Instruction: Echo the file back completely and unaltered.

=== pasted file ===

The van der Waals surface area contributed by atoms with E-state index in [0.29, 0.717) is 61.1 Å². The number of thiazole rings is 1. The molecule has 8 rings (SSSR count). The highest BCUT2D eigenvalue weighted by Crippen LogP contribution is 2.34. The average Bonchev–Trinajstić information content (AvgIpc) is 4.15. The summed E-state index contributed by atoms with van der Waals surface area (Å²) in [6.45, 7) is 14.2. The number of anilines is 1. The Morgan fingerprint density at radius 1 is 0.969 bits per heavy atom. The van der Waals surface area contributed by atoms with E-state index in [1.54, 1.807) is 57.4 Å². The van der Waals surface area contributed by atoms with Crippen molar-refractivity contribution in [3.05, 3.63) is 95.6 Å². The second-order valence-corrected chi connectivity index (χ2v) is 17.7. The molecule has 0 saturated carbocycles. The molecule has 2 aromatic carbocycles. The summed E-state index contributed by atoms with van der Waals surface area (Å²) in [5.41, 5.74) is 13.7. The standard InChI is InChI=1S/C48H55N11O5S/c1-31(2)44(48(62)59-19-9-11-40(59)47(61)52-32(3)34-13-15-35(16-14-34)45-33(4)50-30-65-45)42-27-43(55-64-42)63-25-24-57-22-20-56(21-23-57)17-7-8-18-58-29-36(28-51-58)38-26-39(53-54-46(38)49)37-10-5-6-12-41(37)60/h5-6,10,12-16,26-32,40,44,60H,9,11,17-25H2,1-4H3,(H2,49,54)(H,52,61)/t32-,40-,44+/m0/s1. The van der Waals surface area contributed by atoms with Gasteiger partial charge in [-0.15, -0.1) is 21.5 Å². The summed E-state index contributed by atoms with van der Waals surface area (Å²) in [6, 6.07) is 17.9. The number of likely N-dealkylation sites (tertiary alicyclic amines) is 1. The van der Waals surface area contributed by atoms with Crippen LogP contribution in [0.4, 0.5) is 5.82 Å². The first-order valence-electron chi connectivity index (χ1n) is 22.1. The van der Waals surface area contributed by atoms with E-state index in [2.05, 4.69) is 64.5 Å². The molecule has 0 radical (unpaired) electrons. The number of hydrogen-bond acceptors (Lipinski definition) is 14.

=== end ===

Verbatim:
The van der Waals surface area contributed by atoms with E-state index in [0.29, 0.717) is 61.1 Å². The number of thiazole rings is 1. The molecule has 8 rings (SSSR count). The highest BCUT2D eigenvalue weighted by Crippen LogP contribution is 2.34. The average Bonchev–Trinajstić information content (AvgIpc) is 4.15. The summed E-state index contributed by atoms with van der Waals surface area (Å²) in [6.45, 7) is 14.2. The number of anilines is 1. The Morgan fingerprint density at radius 1 is 0.969 bits per heavy atom. The van der Waals surface area contributed by atoms with E-state index in [1.54, 1.807) is 57.4 Å². The van der Waals surface area contributed by atoms with Crippen molar-refractivity contribution in [3.05, 3.63) is 95.6 Å². The second-order valence-corrected chi connectivity index (χ2v) is 17.7. The molecule has 0 saturated carbocycles. The molecule has 2 aromatic carbocycles. The summed E-state index contributed by atoms with van der Waals surface area (Å²) in [5.41, 5.74) is 13.7. The standard InChI is InChI=1S/C48H55N11O5S/c1-31(2)44(48(62)59-19-9-11-40(59)47(61)52-32(3)34-13-15-35(16-14-34)45-33(4)50-30-65-45)42-27-43(55-64-42)63-25-24-57-22-20-56(21-23-57)17-7-8-18-58-29-36(28-51-58)38-26-39(53-54-46(38)49)37-10-5-6-12-41(37)60/h5-6,10,12-16,26-32,40,44,60H,9,11,17-25H2,1-4H3,(H2,49,54)(H,52,61)/t32-,40-,44+/m0/s1. The van der Waals surface area contributed by atoms with Gasteiger partial charge in [-0.15, -0.1) is 21.5 Å². The summed E-state index contributed by atoms with van der Waals surface area (Å²) in [6, 6.07) is 17.9. The number of likely N-dealkylation sites (tertiary alicyclic amines) is 1. The van der Waals surface area contributed by atoms with Crippen LogP contribution in [0.4, 0.5) is 5.82 Å². The first-order valence-electron chi connectivity index (χ1n) is 22.1. The van der Waals surface area contributed by atoms with E-state index in [2.05, 4.69) is 64.5 Å². The molecule has 0 radical (unpaired) electrons. The number of hydrogen-bond acceptors (Lipinski definition) is 14.